The word "wilfully" does not appear in 18 U.S.C. § 1112, the manslaughter statute; nor is specific intent a part of the statutory offense. Kane v. United States, 399 F.2d 730, 736 (9th Cir. 1968), cert. den. 393 U.S. 1057, 89 S.Ct. 698, 21 L.Ed.2d 699 (1969). An indictment is generally sufficient if it sets forth the offense in the words of the statute including all the elements. Hamling v. United States, 418 U.S. 87, 117, 94 S.Ct. 2883, 2907, 41 L.Ed.2d 590 (1974); United States v. Davis, 592 F.2d 1325, 1328 (5th Cir.), cert. den. 442 U.S. 946, 99 S.Ct. 2894, 61 L.Ed.2d 318 (1979). "If the offense be a statutory one, and intent or knowledge is not made an element of it, the indictment need not charge such knowledge or intent." United States v. Behrman, 258 U.S. 280, 288, 42 S.Ct. 303, 304, 66 L.Ed. 619 (1922). Hence the objection to this indictment is unsound.
The defendant's third point is that the district, court erred when, over objection, it admitted in evidence exhibit No. 2, a photograph of the victim.
The objection was on the grounds that the victim's body had been moved and that "the photograph was overly alarming" because the colored photograph so emphasized the bloody condition of the victim. That objection was unsound. The admission of photographic evidence is within the sound discretion of the trial court. United States v. Cartano, 420 F.2d 362, 364 (1st Cir.), cert. den., 397 U.S. 1054, 90 S.Ct. 1398, 25 L.Ed.2d 671 (1970). Here there was no abuse of discretion because the photograph was used by the medical examiner to give an opinion as to the sequence of the wounds.
The defendant's fourth point is that the district court erred when, over objection, it admitted in evidence exhibit No. 11, a photograph of the defendant.
The objection was on the ground that the photograph was taken at the time of the defendant's arrest and shows him in an unkempt condition. The photograph was relevant because the defendant's appearance changed drastically between the time of his arrest and the time of trial, and thus the photograph helped witnesses identify the alleged perpetrator of the crime. The exhibit came within the rule permitting admission of photographs within the trial judge's sound discretion. United States v. Cartano, supra.
The defendant's fifth point is that the trial judge erred when he refused to include in his instructions to the jury the terms "sudden quarrel" and "heat of passion," or to define those terms.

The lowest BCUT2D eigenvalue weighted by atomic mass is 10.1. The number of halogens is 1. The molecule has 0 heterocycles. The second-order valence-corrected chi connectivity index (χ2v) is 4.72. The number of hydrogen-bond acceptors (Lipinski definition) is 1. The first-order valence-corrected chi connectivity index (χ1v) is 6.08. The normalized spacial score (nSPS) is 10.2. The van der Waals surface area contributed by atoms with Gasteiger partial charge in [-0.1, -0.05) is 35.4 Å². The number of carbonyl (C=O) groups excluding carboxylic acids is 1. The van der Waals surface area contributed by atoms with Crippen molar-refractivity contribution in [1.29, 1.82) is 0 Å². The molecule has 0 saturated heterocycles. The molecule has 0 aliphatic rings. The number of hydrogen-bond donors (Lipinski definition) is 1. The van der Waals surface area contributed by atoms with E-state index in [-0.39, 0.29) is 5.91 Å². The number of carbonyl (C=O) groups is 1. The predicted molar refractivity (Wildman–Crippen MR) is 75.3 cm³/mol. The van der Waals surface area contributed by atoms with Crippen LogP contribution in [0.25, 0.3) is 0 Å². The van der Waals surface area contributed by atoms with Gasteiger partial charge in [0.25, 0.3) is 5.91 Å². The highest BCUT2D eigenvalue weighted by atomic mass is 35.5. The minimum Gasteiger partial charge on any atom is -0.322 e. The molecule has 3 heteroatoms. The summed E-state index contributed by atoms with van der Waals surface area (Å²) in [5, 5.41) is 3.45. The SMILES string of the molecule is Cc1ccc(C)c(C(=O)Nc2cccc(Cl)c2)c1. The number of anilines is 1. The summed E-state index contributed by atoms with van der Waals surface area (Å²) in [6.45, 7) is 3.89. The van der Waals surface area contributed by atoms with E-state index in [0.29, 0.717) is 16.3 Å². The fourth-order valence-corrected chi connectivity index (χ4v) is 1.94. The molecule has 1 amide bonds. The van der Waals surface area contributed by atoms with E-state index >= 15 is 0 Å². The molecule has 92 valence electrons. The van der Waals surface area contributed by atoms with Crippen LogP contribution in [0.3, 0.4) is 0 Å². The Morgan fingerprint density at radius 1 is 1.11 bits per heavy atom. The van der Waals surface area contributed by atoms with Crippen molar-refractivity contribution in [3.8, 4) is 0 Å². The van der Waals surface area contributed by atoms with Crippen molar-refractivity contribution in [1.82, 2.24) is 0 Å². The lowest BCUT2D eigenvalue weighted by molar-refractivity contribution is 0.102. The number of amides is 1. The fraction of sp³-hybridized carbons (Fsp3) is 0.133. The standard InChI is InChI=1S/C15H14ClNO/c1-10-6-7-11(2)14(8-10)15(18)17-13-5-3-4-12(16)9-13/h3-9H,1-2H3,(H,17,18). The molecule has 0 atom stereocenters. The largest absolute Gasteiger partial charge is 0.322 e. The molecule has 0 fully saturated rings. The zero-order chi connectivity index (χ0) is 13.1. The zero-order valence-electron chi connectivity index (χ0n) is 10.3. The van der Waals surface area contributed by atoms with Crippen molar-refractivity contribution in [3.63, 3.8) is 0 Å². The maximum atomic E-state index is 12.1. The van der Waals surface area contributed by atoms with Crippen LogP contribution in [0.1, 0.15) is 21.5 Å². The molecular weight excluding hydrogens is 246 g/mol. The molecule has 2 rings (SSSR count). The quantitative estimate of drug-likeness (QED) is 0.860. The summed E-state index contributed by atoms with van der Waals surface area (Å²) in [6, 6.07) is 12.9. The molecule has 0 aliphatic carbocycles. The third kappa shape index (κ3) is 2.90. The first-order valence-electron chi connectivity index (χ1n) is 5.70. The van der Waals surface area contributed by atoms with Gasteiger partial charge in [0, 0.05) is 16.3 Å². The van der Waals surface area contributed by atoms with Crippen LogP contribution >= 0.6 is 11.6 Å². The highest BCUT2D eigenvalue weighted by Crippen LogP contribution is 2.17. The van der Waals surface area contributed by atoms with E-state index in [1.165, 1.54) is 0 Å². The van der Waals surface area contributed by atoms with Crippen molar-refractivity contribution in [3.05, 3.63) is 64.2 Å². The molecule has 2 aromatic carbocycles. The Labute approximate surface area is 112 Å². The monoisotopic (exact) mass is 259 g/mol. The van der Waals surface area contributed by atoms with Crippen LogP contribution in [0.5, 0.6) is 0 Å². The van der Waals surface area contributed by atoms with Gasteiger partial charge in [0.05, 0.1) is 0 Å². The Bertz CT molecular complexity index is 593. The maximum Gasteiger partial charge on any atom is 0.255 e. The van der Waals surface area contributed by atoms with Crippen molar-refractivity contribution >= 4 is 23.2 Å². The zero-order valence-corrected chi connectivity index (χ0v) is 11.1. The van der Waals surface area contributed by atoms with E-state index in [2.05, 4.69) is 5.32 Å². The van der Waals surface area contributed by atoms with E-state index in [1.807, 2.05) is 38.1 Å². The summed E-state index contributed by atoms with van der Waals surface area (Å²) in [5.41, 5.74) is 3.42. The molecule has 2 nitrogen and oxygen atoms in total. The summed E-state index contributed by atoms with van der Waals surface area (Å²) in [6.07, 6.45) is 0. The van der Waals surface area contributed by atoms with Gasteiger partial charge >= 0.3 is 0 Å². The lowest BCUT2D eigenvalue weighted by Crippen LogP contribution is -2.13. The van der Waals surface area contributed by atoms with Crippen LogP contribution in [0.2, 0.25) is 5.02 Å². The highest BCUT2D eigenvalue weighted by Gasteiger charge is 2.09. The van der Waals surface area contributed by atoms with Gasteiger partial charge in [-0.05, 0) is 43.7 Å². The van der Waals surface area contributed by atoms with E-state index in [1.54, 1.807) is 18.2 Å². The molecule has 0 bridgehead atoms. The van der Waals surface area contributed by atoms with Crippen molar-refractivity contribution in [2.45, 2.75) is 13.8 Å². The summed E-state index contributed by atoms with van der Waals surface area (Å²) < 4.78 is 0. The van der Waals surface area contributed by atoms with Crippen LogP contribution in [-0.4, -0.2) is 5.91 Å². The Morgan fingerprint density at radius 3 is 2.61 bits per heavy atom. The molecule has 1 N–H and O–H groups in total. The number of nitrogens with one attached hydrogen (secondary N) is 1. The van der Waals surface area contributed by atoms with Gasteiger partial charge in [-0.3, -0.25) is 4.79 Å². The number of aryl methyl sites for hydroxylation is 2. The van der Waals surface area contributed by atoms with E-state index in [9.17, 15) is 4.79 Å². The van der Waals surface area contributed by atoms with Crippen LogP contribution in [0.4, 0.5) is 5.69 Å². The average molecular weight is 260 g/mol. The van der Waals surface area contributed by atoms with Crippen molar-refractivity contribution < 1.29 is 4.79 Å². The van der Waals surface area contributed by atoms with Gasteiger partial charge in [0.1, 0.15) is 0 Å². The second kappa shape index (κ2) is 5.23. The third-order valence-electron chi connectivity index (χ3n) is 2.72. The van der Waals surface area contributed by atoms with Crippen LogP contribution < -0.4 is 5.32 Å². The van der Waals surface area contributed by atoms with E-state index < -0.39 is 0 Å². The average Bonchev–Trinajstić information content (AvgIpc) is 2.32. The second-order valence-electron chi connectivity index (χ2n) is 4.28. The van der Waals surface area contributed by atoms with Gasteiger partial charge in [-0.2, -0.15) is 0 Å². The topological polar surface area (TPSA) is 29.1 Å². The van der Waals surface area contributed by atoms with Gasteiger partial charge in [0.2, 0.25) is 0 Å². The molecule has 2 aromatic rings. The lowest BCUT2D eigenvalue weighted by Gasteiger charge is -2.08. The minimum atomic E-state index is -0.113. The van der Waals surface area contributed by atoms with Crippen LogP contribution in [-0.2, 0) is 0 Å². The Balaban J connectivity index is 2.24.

U.S.C. § 1112(a) provides:
"(a) Manslaughter is the unlawful killing of a human being without malice. It is of two kinds:
Voluntary — Upon a suden quarrel or heat of passion.
Involuntary — In the commission of an unlawful act not amounting to a felony, or in the commission in an unlawful manner, or without due caution and circumspection, of a lawful act which might produce death."
The defendant was indicted for voluntary manslaughter. To prove guilt the government was required to establish only that (1) the defendant inflicted an injury upon another from which he died; and (2) the homicide was committed without justification or excuse. United States v. Alexander, 471 F.2d 923, 944-945, n. 54, 947 (D.C. Cir.), cert. den. sub nom. Murdock v. United States, 409 U.S. 1044, 93 S.Ct. 541, 34 L.Ed.2d 494 (1972). Therefore, there was no need for the judge in the instant case to instruct the jury with respect to the terms "sudden quarrel" and "heat of passion."
We need not repeat what was so well analyzed and expressed by Chief Judge Bazelon in United States v. Alexander, supra: that those terms have application only in a case where the defendant has been indicted for murder in the first or second degree (which was not true of this defendant). In a case where the defendant has been indicted for murder, if the jury determines that he is not guilty of murder, it may be required to consider whether he is guilty of the lesser included offense, manslaughter. Then the judge must instruct the jury that it is not a defense to a charge of manslaughter that the homicide was committed during a sudden quarrel or in a heat of passion.
Inasmuch as in the case at bar the defendant was not indicted for murder, it was proper for the trial judge not to include in his charge a reference to or definition of the terms "sudden quarrel" and "heat of passion."